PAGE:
Scientists explore the evolution of the X-ray binary system GX 301-2

(ORDO NEWS) — Astronomers from Argentina and France have been investigating the evolutionary history of the high mass eccentric X-ray binary known as GX 301-2.

The results of the study, provide important information about the origin of this object and may help scientists better understand the evolution of X-ray binaries in general.

X-ray binaries consist of an ordinary star or white dwarf giving mass to a neutron star or black hole.

Based on the mass of the companion star, astronomers divide them into low mass X-ray binaries (LMXB) and high mass X-ray binaries (HMXB).

GX 301-2 is located approximately 10,000 light years from Earth. This is an X-ray binary discovered in 1973.

It consists of a compact object and the star Wray 977, which is a supergiant with a mass in excess of 31 solar masses, making GX 301-2 a high-mass X-ray binary.

GX 301-2 shows X-ray pulsations with a period of 11.6 minutes. Its orbital period is approximately 41.5 days. This is one of the most eccentric HMXB systems known to date.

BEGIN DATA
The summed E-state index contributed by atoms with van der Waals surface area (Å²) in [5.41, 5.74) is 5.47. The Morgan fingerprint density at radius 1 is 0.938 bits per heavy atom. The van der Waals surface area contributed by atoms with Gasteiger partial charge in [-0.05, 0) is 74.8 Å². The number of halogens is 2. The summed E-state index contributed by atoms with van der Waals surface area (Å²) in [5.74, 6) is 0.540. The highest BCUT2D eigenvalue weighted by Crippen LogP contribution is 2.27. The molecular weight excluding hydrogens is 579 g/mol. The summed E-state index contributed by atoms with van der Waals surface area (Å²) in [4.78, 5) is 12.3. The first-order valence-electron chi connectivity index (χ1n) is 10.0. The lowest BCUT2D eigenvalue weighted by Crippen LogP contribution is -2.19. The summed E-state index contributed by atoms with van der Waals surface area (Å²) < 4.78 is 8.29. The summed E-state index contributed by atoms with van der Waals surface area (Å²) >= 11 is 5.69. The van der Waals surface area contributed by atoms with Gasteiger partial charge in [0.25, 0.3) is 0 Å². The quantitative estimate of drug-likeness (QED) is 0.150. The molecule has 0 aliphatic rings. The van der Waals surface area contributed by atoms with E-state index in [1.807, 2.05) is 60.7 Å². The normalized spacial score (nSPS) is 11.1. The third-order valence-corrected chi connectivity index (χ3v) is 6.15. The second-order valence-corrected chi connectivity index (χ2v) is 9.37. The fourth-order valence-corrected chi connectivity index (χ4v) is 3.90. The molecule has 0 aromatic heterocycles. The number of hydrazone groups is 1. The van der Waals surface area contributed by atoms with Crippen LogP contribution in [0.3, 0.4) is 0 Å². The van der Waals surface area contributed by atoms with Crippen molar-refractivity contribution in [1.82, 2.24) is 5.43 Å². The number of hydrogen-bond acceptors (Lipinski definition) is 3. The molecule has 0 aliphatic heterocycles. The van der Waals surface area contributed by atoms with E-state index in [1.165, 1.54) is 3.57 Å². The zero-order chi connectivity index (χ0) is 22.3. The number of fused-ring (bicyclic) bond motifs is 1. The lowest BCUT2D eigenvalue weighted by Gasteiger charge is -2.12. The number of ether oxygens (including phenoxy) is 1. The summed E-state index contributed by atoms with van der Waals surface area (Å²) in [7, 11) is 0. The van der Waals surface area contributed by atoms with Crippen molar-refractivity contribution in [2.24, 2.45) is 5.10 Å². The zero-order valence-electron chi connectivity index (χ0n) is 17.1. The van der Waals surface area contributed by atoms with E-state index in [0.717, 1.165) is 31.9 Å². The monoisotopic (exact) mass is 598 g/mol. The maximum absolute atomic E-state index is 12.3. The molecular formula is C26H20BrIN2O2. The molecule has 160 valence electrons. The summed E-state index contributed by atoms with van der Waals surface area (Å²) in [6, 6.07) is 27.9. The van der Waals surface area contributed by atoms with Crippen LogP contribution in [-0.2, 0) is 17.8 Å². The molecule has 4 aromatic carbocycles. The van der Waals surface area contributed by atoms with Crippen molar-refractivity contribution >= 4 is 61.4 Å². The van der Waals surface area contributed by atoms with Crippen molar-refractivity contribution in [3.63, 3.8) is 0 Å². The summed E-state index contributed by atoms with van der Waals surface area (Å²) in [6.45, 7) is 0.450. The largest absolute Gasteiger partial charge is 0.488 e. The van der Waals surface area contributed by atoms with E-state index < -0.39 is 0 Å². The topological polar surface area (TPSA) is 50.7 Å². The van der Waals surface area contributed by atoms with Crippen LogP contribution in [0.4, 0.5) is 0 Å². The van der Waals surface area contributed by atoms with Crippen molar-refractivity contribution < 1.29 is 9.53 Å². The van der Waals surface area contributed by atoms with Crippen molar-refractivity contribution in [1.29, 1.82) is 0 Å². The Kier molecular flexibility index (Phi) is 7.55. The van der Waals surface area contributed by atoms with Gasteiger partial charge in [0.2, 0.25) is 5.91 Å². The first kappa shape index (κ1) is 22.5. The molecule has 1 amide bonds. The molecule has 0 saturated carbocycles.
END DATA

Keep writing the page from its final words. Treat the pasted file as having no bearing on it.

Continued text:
A team of astronomers studied the special properties of GX 301-2, focusing on the origin and evolutionary history of this system. For this purpose, scientists used the MESA stellar evolution code.

The study showed that in a high accretion efficiency scenario in the GX 301-2 system, the neutron star progenitor would have transferred most of its envelope to its companion Wray 977.

The astronomers calculated that the mass of the progenitor was in the range of 23-30 solar masses, and that the initial mass ratio system was 0.8–0.9.

Higher initial masses would most likely lead to the formation of a black hole.

Data regarding the masses of the progenitor stars indicate that the initial orbital period was less than five days.

If the orbital period were longer, then accretion would be insufficient to increase the mass of the companion.

Moreover, an initial orbital period of less than two days is also undesirable, since in this case the star will not be able to reach the core collapse stage.

Summing up, the authors of the article emphasized the unique properties of the GX 301-2.

The scientists said the chances of finding an HMXB in the Milky Way with properties similar to those found in GX 301-2 are extremely low.


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